Facebook has a page you can use to check the status of your account.
They’ve already begun to notify victims affected by the data breach. If you haven’t been notified yet, chances are you’re in the clear, but if you — or one of your friends — installed the “This Is Your Digital Life” app on Facebook prior to 2015, odds are some of your data made it to the Cambridge Analytica servers.
Tough question. Pragmatically speaking, even if your data was stolen, it probably won’t affect your day-to-day life, but it does raise some troubling issues…
Glad you asked:
The Cambridge Analytica scandal shines a light on how big data companies like Facebook do business and how social platforms operate in general. Facebook has allowed third-party app developers to access private user data since its inception way back in 2007.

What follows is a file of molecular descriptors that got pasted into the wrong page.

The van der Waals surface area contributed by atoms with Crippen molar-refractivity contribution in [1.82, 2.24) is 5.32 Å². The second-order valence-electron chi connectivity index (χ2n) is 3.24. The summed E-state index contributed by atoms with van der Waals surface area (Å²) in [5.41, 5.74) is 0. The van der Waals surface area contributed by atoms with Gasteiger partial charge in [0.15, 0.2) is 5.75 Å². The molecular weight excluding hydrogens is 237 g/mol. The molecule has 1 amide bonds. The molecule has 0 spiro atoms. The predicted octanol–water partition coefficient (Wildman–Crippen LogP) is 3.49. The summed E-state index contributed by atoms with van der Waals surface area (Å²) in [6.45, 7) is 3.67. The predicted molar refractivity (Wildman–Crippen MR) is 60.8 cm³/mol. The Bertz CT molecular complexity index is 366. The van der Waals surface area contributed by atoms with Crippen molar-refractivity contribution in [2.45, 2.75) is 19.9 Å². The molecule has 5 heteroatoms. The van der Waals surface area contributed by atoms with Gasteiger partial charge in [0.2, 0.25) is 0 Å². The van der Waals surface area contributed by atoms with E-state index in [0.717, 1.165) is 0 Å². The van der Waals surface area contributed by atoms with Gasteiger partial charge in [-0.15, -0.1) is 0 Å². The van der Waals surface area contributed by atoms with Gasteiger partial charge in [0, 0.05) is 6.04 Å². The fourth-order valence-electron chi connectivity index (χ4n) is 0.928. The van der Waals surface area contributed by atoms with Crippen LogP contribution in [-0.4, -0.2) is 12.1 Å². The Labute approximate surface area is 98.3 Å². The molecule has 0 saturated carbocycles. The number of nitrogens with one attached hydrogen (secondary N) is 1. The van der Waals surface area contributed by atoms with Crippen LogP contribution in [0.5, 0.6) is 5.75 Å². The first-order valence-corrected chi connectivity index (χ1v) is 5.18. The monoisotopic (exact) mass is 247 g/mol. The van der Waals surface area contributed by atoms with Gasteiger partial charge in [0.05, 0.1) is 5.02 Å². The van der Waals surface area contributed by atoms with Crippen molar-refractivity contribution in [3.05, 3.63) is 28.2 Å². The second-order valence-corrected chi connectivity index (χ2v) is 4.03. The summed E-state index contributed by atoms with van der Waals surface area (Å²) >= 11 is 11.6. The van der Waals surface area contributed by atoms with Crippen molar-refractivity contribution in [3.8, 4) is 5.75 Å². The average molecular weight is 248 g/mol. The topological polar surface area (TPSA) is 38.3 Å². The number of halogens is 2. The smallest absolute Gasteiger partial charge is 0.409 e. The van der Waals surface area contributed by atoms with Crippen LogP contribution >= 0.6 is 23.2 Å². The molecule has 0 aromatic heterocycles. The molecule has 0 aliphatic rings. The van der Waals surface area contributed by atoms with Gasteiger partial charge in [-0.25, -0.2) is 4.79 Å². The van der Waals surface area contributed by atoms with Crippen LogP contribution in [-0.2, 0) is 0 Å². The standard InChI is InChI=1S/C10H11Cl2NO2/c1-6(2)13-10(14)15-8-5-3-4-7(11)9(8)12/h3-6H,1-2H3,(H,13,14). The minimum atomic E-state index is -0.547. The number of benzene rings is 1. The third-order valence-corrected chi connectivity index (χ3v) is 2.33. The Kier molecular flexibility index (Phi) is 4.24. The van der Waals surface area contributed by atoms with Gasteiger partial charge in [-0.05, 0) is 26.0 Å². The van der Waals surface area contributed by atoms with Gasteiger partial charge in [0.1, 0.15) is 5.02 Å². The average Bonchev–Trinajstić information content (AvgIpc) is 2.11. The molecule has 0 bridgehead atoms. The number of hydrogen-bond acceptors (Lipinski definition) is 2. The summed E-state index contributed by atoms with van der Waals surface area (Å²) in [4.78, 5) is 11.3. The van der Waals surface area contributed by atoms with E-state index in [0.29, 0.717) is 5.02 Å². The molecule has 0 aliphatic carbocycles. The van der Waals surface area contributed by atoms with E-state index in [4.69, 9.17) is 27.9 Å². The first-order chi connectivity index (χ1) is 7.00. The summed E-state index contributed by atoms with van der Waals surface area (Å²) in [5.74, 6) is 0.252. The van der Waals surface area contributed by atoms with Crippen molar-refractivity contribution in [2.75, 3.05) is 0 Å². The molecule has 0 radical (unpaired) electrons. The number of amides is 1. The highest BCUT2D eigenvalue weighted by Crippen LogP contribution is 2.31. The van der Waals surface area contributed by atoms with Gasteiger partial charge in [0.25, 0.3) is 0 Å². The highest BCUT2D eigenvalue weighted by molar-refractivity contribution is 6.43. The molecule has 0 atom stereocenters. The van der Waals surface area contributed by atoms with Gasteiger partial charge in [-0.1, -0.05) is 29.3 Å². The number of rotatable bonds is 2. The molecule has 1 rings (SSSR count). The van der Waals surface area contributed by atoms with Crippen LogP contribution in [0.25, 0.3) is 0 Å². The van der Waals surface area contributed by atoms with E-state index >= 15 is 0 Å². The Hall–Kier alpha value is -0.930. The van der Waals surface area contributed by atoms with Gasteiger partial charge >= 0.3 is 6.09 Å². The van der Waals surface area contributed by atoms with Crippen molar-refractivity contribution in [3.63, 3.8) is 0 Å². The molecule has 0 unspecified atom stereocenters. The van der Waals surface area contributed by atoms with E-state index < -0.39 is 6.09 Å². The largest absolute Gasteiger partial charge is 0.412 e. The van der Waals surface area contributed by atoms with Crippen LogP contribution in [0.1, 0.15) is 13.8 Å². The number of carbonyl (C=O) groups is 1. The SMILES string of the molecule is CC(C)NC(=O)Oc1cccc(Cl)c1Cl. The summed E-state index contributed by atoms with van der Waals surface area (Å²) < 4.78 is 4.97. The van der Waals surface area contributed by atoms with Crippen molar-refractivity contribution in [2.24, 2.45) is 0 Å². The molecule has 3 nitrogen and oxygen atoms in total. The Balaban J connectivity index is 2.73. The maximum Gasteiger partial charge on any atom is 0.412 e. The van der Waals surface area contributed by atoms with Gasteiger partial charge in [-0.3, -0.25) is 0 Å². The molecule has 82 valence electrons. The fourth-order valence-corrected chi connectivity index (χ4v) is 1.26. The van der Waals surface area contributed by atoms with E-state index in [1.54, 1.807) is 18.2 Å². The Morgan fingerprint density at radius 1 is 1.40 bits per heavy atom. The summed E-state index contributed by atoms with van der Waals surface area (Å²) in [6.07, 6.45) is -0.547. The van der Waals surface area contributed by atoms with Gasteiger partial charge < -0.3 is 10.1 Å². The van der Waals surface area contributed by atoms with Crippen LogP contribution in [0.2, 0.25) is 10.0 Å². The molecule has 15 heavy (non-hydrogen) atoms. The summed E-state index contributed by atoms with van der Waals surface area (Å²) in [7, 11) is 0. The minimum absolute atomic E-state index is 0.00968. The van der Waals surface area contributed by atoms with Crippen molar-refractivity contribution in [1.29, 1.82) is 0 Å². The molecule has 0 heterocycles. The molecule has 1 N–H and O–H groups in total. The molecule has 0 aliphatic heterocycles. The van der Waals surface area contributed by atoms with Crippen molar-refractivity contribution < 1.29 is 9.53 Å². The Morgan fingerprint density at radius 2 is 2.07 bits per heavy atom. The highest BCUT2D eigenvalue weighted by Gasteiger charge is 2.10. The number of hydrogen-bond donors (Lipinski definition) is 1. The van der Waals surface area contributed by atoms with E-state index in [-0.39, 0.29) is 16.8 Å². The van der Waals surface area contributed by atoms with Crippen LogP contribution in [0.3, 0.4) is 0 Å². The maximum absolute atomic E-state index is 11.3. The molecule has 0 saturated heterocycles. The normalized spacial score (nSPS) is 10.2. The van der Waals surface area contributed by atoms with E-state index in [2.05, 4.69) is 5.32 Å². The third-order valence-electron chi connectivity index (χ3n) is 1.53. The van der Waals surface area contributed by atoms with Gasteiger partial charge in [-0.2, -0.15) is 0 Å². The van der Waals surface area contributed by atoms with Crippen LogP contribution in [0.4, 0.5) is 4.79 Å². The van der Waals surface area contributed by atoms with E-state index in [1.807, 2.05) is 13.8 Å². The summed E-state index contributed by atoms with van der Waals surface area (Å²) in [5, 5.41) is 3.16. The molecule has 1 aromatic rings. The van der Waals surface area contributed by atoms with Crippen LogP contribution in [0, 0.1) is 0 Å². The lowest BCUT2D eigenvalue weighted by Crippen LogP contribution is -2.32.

“Where is that information now? And if all that private user data is as powerful as Cambridge Analytica once said it was, what has it been used to do?”
Facebook users consent to giving their personal information to the apps they use, but most consumers rarely take the time to read the legal blotter of end user agreements (myself included). Should apps that present themselves as frivolous (like a personality quiz) be required to state upfront what their ulterior motives are? If they are gathering information do consumers have the right to ask what that information will be used for?
Honestly, the whole topic makes me a little verklempt.. Feel free to discuss amongst ye’selves.
*shudder* Scary thought, but worthy of examination.
Since the 2016 elections, civil liberty advocates have begun to seriously question the consequences of Facebook’s (and other social media platforms) growing role in how news and information is presented to the public.